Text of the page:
January 16, 2010

Sovereign default risks loom

Filed under: Uncategorized — ktetaichinh @ 6:37 am
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By George Magnus

Published: January 13 2010 14:48 | Last updated: January 13 2010 14:48

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// ]]>The sustainability of sovereign debt hangs heavily over bond markets, and the prospects for economic and financial stability.

Since 2007, OECD government deficits have risen by 7 per cent of GDP to just over 8 per cent, and debt, excluding contingent liabilities, has risen by about 25 per cent of GDP to just over 100 per cent.

The biggest increases have occurred in Iceland, Ireland, the US, Japan, the UK, and Spain. There is no peacetime precedent for the current speed and scale of public debt accumulation and it is difficult to assess the social tolerance for high debt levels, and for the pain of protracted fiscal restraint. In several EU member states, the threshold has already been breached. The spectre of sovereign default, therefore, has returned to the rich world.

Default does not have to mean outright debt repudiation. It can mean some type of moratorium on interest payments, and the restructuring of loan terms. Richer nations are assumed to be above such measures, but not in extreme circumstances. The US abrogated the gold clause in government and private contracts in 1934, and in 1971, it abandoned the gold standard altogether.

Default can also occur via inflation, currency debasement, the imposition of capital controls, and the imposition of special taxes that break private contracts. Seen in this light, a few countries in eastern and western Europe may already be technically at risk of default.

At the moment, higher spreads on sovereign bonds and credit default swap rates do not provide convincing evidence of an imminent default crisis, per se. Japan’s public debt has already risen above 200 per cent of GDP, but the government can borrow for 10 years at 1.4 per cent, while Australia’s government debt is about 25 per cent of GDP, but it pays over 5.5 per cent. Other rich countries with varying debt ratios all pay roughly 3.5-4 per cent. However, the status quo is not sustainable.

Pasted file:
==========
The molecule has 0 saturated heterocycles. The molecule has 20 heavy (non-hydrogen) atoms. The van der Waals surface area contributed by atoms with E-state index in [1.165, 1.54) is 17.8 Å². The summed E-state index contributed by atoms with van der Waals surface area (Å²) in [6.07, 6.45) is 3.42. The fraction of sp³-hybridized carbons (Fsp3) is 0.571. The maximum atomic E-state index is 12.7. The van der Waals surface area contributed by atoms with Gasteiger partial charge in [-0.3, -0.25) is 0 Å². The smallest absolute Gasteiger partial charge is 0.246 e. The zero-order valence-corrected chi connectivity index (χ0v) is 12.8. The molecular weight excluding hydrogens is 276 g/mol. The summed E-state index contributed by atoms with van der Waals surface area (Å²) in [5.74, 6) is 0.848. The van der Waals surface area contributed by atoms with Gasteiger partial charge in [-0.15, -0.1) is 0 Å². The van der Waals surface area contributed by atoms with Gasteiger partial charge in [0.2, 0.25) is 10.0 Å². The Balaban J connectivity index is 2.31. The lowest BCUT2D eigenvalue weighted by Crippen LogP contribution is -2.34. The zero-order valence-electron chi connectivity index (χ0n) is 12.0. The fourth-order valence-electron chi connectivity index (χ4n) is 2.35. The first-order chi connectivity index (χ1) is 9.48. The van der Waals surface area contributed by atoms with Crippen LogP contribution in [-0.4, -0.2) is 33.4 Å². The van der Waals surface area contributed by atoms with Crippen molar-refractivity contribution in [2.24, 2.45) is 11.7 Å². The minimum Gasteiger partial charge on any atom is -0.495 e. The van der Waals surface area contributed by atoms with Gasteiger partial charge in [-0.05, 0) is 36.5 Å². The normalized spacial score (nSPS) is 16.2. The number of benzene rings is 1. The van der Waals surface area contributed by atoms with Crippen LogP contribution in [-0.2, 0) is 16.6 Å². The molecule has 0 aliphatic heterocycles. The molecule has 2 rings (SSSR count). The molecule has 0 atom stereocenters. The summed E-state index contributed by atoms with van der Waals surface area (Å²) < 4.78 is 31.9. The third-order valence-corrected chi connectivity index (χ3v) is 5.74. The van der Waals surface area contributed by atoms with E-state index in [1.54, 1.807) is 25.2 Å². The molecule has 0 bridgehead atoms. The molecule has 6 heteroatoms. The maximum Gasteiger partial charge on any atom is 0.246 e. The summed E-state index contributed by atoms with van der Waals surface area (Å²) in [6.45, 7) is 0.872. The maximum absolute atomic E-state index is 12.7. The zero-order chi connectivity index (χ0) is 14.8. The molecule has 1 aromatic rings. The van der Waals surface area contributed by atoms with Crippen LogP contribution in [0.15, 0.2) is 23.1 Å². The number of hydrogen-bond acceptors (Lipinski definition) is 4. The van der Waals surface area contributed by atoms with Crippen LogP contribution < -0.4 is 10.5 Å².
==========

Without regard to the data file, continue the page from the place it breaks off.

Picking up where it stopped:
Concerted fiscal restraint could trigger another recession, but the lack of it could end up in bigger default risks. Even Japan, now into its third ageing decade, may be vulnerable, while some eurozone countries, though sheltered from currency turbulence, may yet falter in their deflation commitments and compromise the integrity of the single currency as we know it.

The UK still lacks a credible debt management strategy, and the US cannot take investor goodwill for granted. There are five reasons why public sector de-leveraging may be particularly difficult in the next few years, and why, therefore, default risks loom large.

First, sovereign debt service costs are set to soar, overshadowing those for programmes, such as environmental protection and some social services, and, unlike past successful fiscal adjustments, no country can lower interest rates as a palliative. Perversely, the contrary may be the case.

Second, OECD governments have experienced a threefold increase in their structural deficits, about a quarter of which is attributable to the drop in tax revenues, some of which may be permanent, for example, where they are related to financial services and housing.

Third, a weak economic growth environment augurs poorly for effective fiscal adjustment, as will be evident as the bungee jump nature of economic recovery becomes clearer.

Fourth, the financial crisis and the recession are the immediate cyclical reasons for the disarray in public finance, but these pale next to the structural costs of age-related public spending, which are starting to rise relentlessly.

Fifth, high levels of capital mobility complicate debt management. Credit rating agencies have been quick to downgrade and opine about several sovereigns. The significance of their actions lies in the fact that most central banks, and some sovereign wealth funds, cannot hold securities rated below AA. Most ‘long-only’ asset managers have such restrictions too.

Governments have to commit to credible details for fiscal stabilisation, and to structural reforms that address demographic issues, and the need for new growth drivers. The war on waste, raid on the rich, and other slogans will no longer do. They should raise the pensionable age, tackle public sector pension arrangements, and blaze a trail towards higher labour force participation and phased retirement patterns. They should end post-1945 middle class, homeowner, and corporate tax privileges, to finance jobs- and growth-oriented programmes that support the green economy, infrastructure, innovation, and education. Effective political leadership and imagination are essential if default risks are to remain at arm’s length. Otherwise, a spike in bond yields somewhere is all but assured and it may be impossible to prevent both contagion, and in the end, recourse to capital controls.

George Magnus is Senior Economic Adviser at UBS Investment Bank and author of The Age of Aging (2008)

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